The Australian Human Rights Commission states:
Age discrimination is when a person is treated less favourably than another person in a similar situation, because of their age.
For example, it could be ‘direct age discrimination’ if an older applicant is not considered for a job because it is assumed that they are not as up to date with technology as a younger person.
It is also age discrimination when there is a rule or policy that is the same for everyone but has an unfair effect on people of a particular age. This is called ‘indirect discrimination’.
For example, it may be indirect age discrimination if an employer requires an older person to meet a physical fitness test – which more young people are able to meet – if the fitness standard is not an inherent requirement of the job.
Similar to passages in the EBTs that appear discriminatory towards women, there appear a number of passages in the EBTs that appear discriminatory towards the elderly. For example:
Dhp 155. Those who in youth have not led the holy life… languish like old cranes in the pond without fish.
Dhp 156. Those who in youth have not lead the holy life… lie sighing over the past, like worn out arrows (shot from) a bow.
There are, bhikkhus, these… favorable occasions for striving… Here, a bhikkhu is young, a black-haired young man endowed with the blessing of youth, in the prime of life. This is the first favorable occasion for striving. AN 5.54
I recall when I was young, also in the prime of life, I was naive in the ways of the world yet with unshakeable trust in the noble path, listening to Ajahn Buddhadasa make fun of Tibetan Buddhism, saying its extravagant teachings about deities, rituals, offerings & reincarnation was for old grandmothers. I was somewhat stunned at AB’s lack of political correctness. I do know many consider Ajahn Buddhadasa was a heretic. However, Ajahn Buddhadasa also started his dedicated Dhamma practise in his ‘youth’. For example, in his book title ‘No Religion’, he said:
How silly it’s that the older a person gets, the more full of
ego he or she becomes. I beg your pardon for speaking so frankly, but
some facts can’t be ignored. Why do people become more egoistic with
age? Because the older they get, the more accustomed they are to
attachment; “I” and “mine” accumulate and pile up inside us as we age.
Further, people have sons and daughters, so they puff themselves with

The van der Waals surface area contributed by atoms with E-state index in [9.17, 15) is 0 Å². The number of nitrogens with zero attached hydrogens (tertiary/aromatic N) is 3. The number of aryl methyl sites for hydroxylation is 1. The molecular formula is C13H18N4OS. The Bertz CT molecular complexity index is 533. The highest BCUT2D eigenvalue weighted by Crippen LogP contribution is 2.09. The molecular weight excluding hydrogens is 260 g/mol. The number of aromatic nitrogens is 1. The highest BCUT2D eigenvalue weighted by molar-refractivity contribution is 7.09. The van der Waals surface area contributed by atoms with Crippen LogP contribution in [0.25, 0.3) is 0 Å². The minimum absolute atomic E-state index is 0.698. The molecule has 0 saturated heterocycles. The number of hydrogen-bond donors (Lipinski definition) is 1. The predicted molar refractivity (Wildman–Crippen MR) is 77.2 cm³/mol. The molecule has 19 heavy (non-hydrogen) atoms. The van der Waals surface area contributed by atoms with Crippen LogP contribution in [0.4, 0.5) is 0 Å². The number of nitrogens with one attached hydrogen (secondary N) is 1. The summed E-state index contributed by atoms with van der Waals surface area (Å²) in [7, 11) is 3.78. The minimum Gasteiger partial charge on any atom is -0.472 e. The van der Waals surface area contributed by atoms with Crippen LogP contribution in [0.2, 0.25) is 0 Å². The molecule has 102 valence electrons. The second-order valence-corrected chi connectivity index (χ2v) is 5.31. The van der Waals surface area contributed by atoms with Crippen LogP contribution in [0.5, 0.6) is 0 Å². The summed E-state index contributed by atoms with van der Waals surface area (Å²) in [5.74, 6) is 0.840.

ego and determine to lord it over their children. "My son! How could
he do that without my permission!" When they have grandchildren, they
become even more puffed up and superior. Thus, elderly people
are more obsessed with “I” and “mine” than children are.
If we look back at childhood, we will find that children have
very little ego. Immediately after birth, it’s very hard to find much
ego in them, while the child in the womb has hardly any traces of “I” or
“mine” at all. However, as we grow into adulthood and become fathers
and mothers, and later grandfathers and grandmothers, “I” and
“mine” develops in a multitude of forms and personalities. These
become deeply rooted in our minds and stick there with such tenacity
that they are very difficult to remove. Therefore, old folks should
be very careful and alert. They should try to return to being like
children again. To be like children is a kind of Dhamma practice
which leads to non-attachment and voidness. Otherwise, the older
they get, the further away from the Buddha and from Nibbana they will
This being said, he did look more favourably upon elderly people in his book titled: ‘Heartwood From the Bo Tree’, where he said:
Against unnatural death, dying not wanting to die, dying unexpectedly, the sublime Dhamma can not only provide an infallible protection, but can provide Nibbana right there at the wheels of the car, beneath the collapsing building, at the horns of the bull or in the pile of bodies charred by the atomic blast. There is no violent unnatural death, instead there is Nibbana.
Those who have studied little, know little, right down to grandma and granddad who can’t read, are all capable of understanding this teaching and should keep training in this correct understanding.
Let the great scholars of the land come and test out what it’s like for the mind to meet death with the authentic feeling that nothing anywhere is worth having or being. Death will be a disintegration accompanied by nirodhadhatu. The mind will be transformed into nibbanadhatu through physical death. If a grandma or grand-dad are unlearned and inarticulate but have this single feeling it’s enough.
Do the EBTs discriminate against the elderly? Or are there examples in the EBTs where elderly people entered the supramundane path & reached enlightenment?
Or do the EBTs teach the elderly (who did not practise in their youth) have senescent &/or rigid/habituated mental faculties thus can only hope to realise anatta & sunnata in a future life?